Degerness loves her job, but says, “The money is very hard.”
Alex Saldivar faced similar challenges when he moved from Indianapolis to Denver for a teaching job with Denver Public Schools in 2015. He and his girlfriend paid $1,250 a month for their one-bedroom apartment, leaving when the rent increased to $1,450 the following year.
“That frankly is untenable,” he said. “They essentially pushed us out.”
Saldivar left his teaching job after a year and now works for a nonprofit organization in Denver.
Some superintendents say they start teacher-candidate interviews with heart-to-hearts about the reality of housing costs in their communities. They don’t want candidates, especially those from out-of-state, jumping in with visions of majestic mountain peaks and not the dollar signs that go with them.
Custer County Superintendent Mark Payler said when he surveyed the southern Colorado district’s newer teachers recently, most indicated they planned to stay for only two to three years. One factor, he said, is the difficulty of securing decent housing on a starting salary of $29,500.
In Denver, a recent exit survey taken by teachers sheds some light on the subject. Of 219 teachers who left the district after the 2015-16 school year, 23 said Denver’s high cost of living was a big factor in their decision. Nearly 50 cited moving as a key reason for leaving, though there is likely overlap because respondents could cite multiple reasons.
Additional evidence comes from a September report from the National Housing Conference and the Center for Housing Policy that examined housing affordability for school employees in the nation’s biggest cities. Denver was among 24 cities where buying a house was unaffordable for teachers as well as lower-paid workers.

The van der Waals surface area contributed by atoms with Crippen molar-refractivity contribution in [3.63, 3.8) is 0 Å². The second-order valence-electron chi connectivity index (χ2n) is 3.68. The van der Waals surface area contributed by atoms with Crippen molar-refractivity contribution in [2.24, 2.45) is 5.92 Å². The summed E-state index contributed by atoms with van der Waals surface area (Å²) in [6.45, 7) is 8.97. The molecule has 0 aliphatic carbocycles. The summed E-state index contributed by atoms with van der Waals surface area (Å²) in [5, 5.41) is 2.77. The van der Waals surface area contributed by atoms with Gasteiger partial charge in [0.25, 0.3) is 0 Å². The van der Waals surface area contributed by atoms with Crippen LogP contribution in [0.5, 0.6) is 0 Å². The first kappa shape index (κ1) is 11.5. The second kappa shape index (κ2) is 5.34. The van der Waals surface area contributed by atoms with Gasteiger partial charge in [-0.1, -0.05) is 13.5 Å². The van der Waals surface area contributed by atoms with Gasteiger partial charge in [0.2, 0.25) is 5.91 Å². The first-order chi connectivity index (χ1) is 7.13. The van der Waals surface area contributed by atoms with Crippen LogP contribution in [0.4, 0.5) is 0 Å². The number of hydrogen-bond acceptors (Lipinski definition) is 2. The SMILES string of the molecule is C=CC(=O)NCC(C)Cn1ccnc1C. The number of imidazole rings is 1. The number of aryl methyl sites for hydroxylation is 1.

The “Paycheck to Paycheck” report also found that renting an apartment in Denver requires an annual salary of at least $49,000. While the district’s average teacher salary is around $54,000 with an average of $5,800 in additional stipends and incentives, the base salary for a beginning Denver teacher with a bachelor’s degree is about $40,000.
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The concept of providing subsidized teacher housing has a long history in some Colorado districts.
Take tiny Woodlin on the Eastern Plains. The district owns 14 housing units, including trailers, houses, and apartments—most built around 1960 right on the school campus. Most employees pay rent of $70-$105 per month and the district covers water and propane.
Other rural districts, such as Karval and Deer Trail, offer employees similar deals. Then there’s Aspen, which has 43 units of subsidized housing going for $850-$1,500 a month. Market rate rents easily surpass $2,000 a month there, said the superintendent, John Maloy.
In the last 18 months, three other Colorado districts have launched projects to build employee housing—often with significant support from local civic leaders, banks, and the business community.